SAMPLE ALL THE FLAVORS!Increasingly, Vanderbilt instructors are incorporating blogs into their course design. Course Blogs at Vanderbilt is a mash-up of live feeds representing a wide variety of Vanderbilt courses that use blogging to help students reflect on, comment about, and introduce new ideas to course material. Click on the blog title to view the originating course blog. You can also click on the Participating Blogs tab for links to each blog.
ADD YOUR COURSE BLOG TO THIS SITE!Are you administering or participating in a course blog as at Vanderbilt? SEND US THE URL and we'll include it on this site.
Author Archives: angelicacostilla
In my paper, I will discuss Blake’s depiction of prisons and systems of incarceration within his work. This paper argues that through Blake’s usage of dark imagery (prisons, castle, mills, etc.) he symbolically rejects both literal physical forms of imprisonment during following the French Revolution as well as mental/ societal forms of institutional imprisonment. Blake […] Continue reading
The end of William Blake’s Milton, reveals powerful, provoking images of what appears to be two men engaging in oral sexual activities. In response to the question of how the engraved images of male-to-male oral sex relate to self-annihilation, I pose the idea that the two figures in the images are really alternative versions of one’s true […] Continue reading
In response to Priscilla’s Blog Post, “God is a Woman,” I feel this illustration by Blake paints a strong example of the ideas posed in her argument. Priscilla writes that book 1, plate 15, line 22; page 162 captures a moment where Milton enters a realm of self realization. She writes on how this part […] Continue reading
Why does Milton need to “go down self annihilation and eternal death” ?(book 1, plate 15, line 22; page 162) William Blake and Milton were alike in that both creatives were open to the exploration of ideas greatly repressed during the era of their time, including those in which were embedded in religion and […] Continue reading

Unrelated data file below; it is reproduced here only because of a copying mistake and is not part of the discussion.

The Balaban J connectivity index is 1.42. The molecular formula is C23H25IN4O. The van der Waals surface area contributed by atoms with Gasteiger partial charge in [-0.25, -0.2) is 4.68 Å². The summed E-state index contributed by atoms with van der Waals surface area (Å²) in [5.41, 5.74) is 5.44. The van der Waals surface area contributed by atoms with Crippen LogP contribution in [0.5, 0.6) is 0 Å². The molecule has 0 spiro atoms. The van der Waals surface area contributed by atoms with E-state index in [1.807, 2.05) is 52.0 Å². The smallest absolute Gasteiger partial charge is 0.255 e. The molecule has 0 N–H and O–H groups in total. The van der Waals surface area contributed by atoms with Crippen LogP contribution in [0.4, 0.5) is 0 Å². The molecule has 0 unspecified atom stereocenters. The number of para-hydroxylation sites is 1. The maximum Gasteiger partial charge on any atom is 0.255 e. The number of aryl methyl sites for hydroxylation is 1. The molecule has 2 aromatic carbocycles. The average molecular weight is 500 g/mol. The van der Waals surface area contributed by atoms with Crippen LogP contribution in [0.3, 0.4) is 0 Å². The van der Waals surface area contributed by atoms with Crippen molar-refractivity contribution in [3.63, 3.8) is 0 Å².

Urizen is a key character amongst the world of Blake whom captivates reason and rationality in a dangerous, threatening form. He is defined as “more than what we commonly understand by ‘reason’ as he is the limiter of Energy, the lawmaker, and the avenging conscience.”(Damon, S. Foster. A Blake Dictionary, Dartmouth College Press. Kindle Edition.) […] Continue reading
Blake’s illustration of Enitharmon’s eighteen hundred year-old slumber described as a “female dream,” can be analyzed through the picking apart of what her dream was actually about, the context to which surrounds her dream, as well as the symbolism behind Enitharmon’s name/ identity. When looking up her name’s meaning, Enitharmon is defined as the “source […] Continue reading
William Blake’s Marriage of Heaven and Hell, is deeply influenced by Moravian beliefs, as Blake’s work moves to capture the essence of body, soul, intimacy, and illuminations of different perceptions of seeing the world as well as different parts of ourselves. As noted by Marsha Kieth Schuchard in “Young William Blake and the Moravian Tradition of Visionary […] Continue reading
“Prisons are built with stones of Law, Brothels with bricks of Religion.” With this proverb, comes Blake’s bold aim at altering how humans view certain institution/ systems in our society. Here, Blake uses two separate contrastments: prisons with law, and brothels with religion. While at first, this proverb might grow as a striking proverb, due […] Continue reading
When reading “Little Girl Lost,” by William Blake, the first immediate difference that I noticed was the difference in detail, length of the poem, and specificity of imagery. “The Little Girl Lost” begins with two stanzas that appear to be describing a vision- a moment of clarity where one is able to reflect and shift […] Continue reading
Did you leave me or did I grow a part from you? Were you truly always beside me or have I been to naive in believing so? Did I abandon you or did I grow smart in realizing you are not there? “Heavenly Father, why you so far away.” Blake’s work echoes both the […] Continue reading